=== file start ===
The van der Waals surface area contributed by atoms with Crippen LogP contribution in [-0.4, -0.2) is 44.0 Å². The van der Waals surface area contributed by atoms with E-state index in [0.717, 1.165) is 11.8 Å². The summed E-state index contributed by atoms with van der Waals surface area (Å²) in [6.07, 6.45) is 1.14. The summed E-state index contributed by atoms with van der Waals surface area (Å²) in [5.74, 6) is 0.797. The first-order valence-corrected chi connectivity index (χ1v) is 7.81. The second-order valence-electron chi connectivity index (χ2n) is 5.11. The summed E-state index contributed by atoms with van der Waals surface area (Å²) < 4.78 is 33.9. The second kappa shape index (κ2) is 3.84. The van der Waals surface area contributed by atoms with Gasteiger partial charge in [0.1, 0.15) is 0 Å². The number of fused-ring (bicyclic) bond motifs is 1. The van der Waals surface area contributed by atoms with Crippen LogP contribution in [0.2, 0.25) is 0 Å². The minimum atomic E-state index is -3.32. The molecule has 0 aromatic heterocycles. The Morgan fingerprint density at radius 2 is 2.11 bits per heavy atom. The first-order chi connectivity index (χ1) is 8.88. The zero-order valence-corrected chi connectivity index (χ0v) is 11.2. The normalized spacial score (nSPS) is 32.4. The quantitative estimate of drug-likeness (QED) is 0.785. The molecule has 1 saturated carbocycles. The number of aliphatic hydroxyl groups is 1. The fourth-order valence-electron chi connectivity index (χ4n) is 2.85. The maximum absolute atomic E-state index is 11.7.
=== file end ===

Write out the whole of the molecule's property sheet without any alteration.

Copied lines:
The van der Waals surface area contributed by atoms with Crippen LogP contribution in [-0.4, -0.2) is 44.0 Å². The van der Waals surface area contributed by atoms with E-state index in [0.717, 1.165) is 11.8 Å². The summed E-state index contributed by atoms with van der Waals surface area (Å²) in [6.07, 6.45) is 1.14. The summed E-state index contributed by atoms with van der Waals surface area (Å²) in [5.74, 6) is 0.797. The first-order valence-corrected chi connectivity index (χ1v) is 7.81. The second-order valence-electron chi connectivity index (χ2n) is 5.11. The summed E-state index contributed by atoms with van der Waals surface area (Å²) < 4.78 is 33.9. The second kappa shape index (κ2) is 3.84. The van der Waals surface area contributed by atoms with Gasteiger partial charge in [0.1, 0.15) is 0 Å². The number of fused-ring (bicyclic) bond motifs is 1. The van der Waals surface area contributed by atoms with Crippen LogP contribution in [0.2, 0.25) is 0 Å². The minimum atomic E-state index is -3.32. The molecule has 0 aromatic heterocycles. The Morgan fingerprint density at radius 2 is 2.11 bits per heavy atom. The first-order chi connectivity index (χ1) is 8.88. The zero-order valence-corrected chi connectivity index (χ0v) is 11.2. The normalized spacial score (nSPS) is 32.4. The quantitative estimate of drug-likeness (QED) is 0.785. The molecule has 1 saturated carbocycles. The number of aliphatic hydroxyl groups is 1. The fourth-order valence-electron chi connectivity index (χ4n) is 2.85. The maximum absolute atomic E-state index is 11.7.